A trend consists of two main parts: movements and corrections:
    • Movements go in the direction of the trend.
    • Corrections go in the opposite direction of the trend.

    And the end of a trend occurs when its most recent P3 gets violated by a counter movement.

    There are plenty of software applications that accurately identify strong trending movements and their corrections. But they often fail when it comes to skillful trade execution. Empirical studies have shown that the overall hit rate for a large majority of trend following software hovers around 50%, its poor trade management capabilities unable to produce sustainable long-term profits.

    Given these stats, what can you do to noticeably improve your personal hit rate when it comes to trading trends? Cranking up the frequency of trades might not be a good solution. After all you want quality trades, not just a larger quantity of trades.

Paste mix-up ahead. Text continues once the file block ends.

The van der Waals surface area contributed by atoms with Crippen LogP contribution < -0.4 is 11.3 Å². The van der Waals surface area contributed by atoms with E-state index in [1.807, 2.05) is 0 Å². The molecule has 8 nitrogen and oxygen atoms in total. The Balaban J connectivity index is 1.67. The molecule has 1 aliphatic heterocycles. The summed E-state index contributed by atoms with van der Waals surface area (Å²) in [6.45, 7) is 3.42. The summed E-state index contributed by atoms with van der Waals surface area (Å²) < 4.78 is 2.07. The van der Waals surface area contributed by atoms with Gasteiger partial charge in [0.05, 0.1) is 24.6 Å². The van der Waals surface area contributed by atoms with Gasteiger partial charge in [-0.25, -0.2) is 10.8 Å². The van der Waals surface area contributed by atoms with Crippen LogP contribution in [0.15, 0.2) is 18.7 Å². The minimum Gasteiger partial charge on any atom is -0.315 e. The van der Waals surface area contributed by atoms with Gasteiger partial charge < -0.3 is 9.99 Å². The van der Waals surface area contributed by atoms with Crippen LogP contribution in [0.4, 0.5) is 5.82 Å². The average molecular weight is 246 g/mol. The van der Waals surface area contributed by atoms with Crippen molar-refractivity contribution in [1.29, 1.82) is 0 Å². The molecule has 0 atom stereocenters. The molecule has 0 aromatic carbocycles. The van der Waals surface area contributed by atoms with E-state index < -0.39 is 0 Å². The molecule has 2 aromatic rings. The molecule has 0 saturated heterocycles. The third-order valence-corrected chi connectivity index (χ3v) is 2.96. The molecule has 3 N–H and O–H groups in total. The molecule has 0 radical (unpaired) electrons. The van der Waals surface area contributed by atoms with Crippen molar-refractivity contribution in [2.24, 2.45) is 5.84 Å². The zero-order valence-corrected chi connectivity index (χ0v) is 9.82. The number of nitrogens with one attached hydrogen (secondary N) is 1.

What if you were able to accurately identify on the chart the high-probability areas where other traders might want to buy your position at an even higher price? What if you can identify whether there are even other traders in the market willing to take your trades? To trade successfully, you always have to keep in mind other market participants: who is willing to buy your current long position, and who is willing to sell your current short position.

    Fortunately, by viewing a chart in the way Charles Dow did, you can read beyond the prices to get to the actual “intentions” of other traders in the market.

    How to trade trends